The Attorney-General and Minister of Justice, Mrs Marietta Brew Appiah-Opong, has referred the matter of how a contract sum of $7.7 million changed into GHȻ352.6 million to the security agencies for further investigations.
Meanwhile, the Attorney-General’s (A-G’s) Department has succeeded in staying the execution of a High Court judgement given in favour of the China Jilin International Economic and Technical Corporation (CJIETC) which led to the CJIETC entering judgement against the state in the sum of GHcC352.6 million.
Consequently, the government will pay the company GHȻ94,000, instead of the GHȻ352.6 million (US$103 million).
A source close to the A-G’s Department told Graphiconline that the A-G had, in February 2015, contracted the international audit firm, PricewaterhouseCoopers (PwC), to audit the claims submitted by the CJIETC because of the huge amount involved.
Mr Justice Robin B. Batu had given judgement in favour of CJIETC and the company subsequently entered judgement for GHȻ352.6 million, but the state, dissatisfied, appealed and filed for stay of execution
The High Court, presided over by Mr Justice N.M.C. Abodakpi, on March 19, 2015 listened to the arguments of the parties and, accordingly, stayed execution.
It also directed the State to pay the face value of a particular certificate, which was GHc94,000.
The source further said the A-G decided to appeal the judgement of the High Court because the State disagreed with the judgement and considered completely flawed the subsequent entry of judgement filed by the plaintiff in the sum of GHc352.6 million.
“Mr Justice Abodakpi agreed with the state, stayed execution and said the state should pay the face value of a particular certificate, which was GHc94,000, thereby saving the state several hundred millions of cedis.
“Special commendation goes to the attorneys in Kumasi, who were led by a Chief State Attorney, Mr Agyemang Duodu, to battle the plaintiff,” it said.
A-G contracts audit firm
The source said the A-G contracted PwC to investigate the circumstances giving rise to that adverse result.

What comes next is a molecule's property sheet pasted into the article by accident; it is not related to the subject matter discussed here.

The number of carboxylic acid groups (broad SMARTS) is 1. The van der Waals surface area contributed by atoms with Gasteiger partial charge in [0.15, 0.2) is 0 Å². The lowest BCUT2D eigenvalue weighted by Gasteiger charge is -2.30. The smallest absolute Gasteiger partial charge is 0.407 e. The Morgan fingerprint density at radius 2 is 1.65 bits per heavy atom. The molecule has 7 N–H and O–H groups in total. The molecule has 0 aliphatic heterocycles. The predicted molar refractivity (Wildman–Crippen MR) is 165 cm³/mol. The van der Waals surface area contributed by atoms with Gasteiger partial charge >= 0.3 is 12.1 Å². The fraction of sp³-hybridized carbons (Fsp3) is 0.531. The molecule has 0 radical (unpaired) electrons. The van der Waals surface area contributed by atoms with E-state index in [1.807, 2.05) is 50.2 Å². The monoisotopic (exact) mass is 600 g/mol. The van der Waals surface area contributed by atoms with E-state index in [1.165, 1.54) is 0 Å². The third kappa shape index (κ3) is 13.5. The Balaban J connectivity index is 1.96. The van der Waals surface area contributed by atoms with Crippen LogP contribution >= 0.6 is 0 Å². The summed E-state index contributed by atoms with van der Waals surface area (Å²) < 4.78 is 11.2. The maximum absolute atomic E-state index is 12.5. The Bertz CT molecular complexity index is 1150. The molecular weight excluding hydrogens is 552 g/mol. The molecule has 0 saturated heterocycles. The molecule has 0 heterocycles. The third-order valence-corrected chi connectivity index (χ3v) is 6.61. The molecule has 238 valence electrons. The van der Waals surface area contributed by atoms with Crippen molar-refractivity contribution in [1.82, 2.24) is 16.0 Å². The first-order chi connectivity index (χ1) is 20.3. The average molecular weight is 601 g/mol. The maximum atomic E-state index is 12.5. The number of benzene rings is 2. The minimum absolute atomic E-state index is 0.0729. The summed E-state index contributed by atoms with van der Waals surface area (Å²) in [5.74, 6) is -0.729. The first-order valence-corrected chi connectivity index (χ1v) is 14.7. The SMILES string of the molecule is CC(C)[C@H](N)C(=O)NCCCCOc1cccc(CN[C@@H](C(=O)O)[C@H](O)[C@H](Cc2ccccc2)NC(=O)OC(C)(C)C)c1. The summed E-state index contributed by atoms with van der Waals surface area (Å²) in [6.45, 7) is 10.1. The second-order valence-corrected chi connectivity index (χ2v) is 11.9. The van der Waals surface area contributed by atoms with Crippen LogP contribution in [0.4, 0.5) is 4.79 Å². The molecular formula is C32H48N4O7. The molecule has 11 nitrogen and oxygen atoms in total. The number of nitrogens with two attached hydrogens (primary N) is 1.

The areas of investigation, among others, were the bona fides of CJIETC, analysis of works delivered by the company, compared to the amounts paid to it, and assessment of the extent of works completed as of the date of termination of the contract.
A High Court in Kumasi, on June 2, 2014, upheld a motion submitted by CJIETC, resulting in the company entering judgement for GHc352,623,144.40 and $1 million.
The company had, in 1996, won a bid for the execution of the project, “Kejetia Redevelopment and Traffic Management and Kumasi Central Market Redevelopment Project”, for completion within 15 months.
But on October 21, 1997, the contract was terminated, based on recommendations by consultants on the project.
As of the time of the termination, the company had executed less than five per cent of the contract work.
According to the A-G’s Department, the work performed by the company was assessed, certificates issued and payments effected, but the contractor later decided to sue the government.
Available records show that the case commenced in 2005, was concluded in 2013 and judgement given in June 2014.
A GHc352.6 million and US$1 million claim submitted by a private company against the government has been slashed to GHc94,000 after the Attorney-General’s Department had appealed the judgement and challenged the content of the entry of judgement filed by the plaintiff.
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